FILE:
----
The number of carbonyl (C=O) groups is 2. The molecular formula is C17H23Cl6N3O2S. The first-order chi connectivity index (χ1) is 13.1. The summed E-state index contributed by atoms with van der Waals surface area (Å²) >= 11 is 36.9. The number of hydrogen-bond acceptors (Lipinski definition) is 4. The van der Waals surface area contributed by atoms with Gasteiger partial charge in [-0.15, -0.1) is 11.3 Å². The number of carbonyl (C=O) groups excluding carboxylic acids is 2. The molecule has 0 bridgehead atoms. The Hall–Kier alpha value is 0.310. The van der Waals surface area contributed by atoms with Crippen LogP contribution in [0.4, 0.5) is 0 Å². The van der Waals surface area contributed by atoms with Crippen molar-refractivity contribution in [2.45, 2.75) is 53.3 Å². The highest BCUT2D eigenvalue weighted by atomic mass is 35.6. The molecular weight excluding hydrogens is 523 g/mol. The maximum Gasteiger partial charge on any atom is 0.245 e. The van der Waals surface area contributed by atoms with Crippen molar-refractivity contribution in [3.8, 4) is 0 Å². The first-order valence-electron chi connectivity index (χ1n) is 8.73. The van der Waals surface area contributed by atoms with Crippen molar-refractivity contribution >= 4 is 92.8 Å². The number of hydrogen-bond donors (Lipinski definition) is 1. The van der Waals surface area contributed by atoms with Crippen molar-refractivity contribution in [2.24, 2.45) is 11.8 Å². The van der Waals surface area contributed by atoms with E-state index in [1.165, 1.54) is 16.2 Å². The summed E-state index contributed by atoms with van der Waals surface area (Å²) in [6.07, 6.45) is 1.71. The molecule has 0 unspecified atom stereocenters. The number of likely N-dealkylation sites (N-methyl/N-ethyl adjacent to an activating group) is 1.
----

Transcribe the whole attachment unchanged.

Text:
The number of carbonyl (C=O) groups is 2. The molecular formula is C17H23Cl6N3O2S. The first-order chi connectivity index (χ1) is 13.1. The summed E-state index contributed by atoms with van der Waals surface area (Å²) >= 11 is 36.9. The number of hydrogen-bond acceptors (Lipinski definition) is 4. The van der Waals surface area contributed by atoms with Gasteiger partial charge in [-0.15, -0.1) is 11.3 Å². The number of carbonyl (C=O) groups excluding carboxylic acids is 2. The molecule has 0 bridgehead atoms. The Hall–Kier alpha value is 0.310. The van der Waals surface area contributed by atoms with Crippen LogP contribution in [0.4, 0.5) is 0 Å². The van der Waals surface area contributed by atoms with Crippen molar-refractivity contribution in [2.45, 2.75) is 53.3 Å². The highest BCUT2D eigenvalue weighted by atomic mass is 35.6. The molecular weight excluding hydrogens is 523 g/mol. The maximum Gasteiger partial charge on any atom is 0.245 e. The van der Waals surface area contributed by atoms with Crippen molar-refractivity contribution in [3.8, 4) is 0 Å². The first-order valence-electron chi connectivity index (χ1n) is 8.73. The van der Waals surface area contributed by atoms with Crippen molar-refractivity contribution >= 4 is 92.8 Å². The number of hydrogen-bond donors (Lipinski definition) is 1. The van der Waals surface area contributed by atoms with Crippen molar-refractivity contribution in [2.24, 2.45) is 11.8 Å². The van der Waals surface area contributed by atoms with E-state index in [1.165, 1.54) is 16.2 Å². The summed E-state index contributed by atoms with van der Waals surface area (Å²) in [6.07, 6.45) is 1.71. The molecule has 0 unspecified atom stereocenters. The number of likely N-dealkylation sites (N-methyl/N-ethyl adjacent to an activating group) is 1.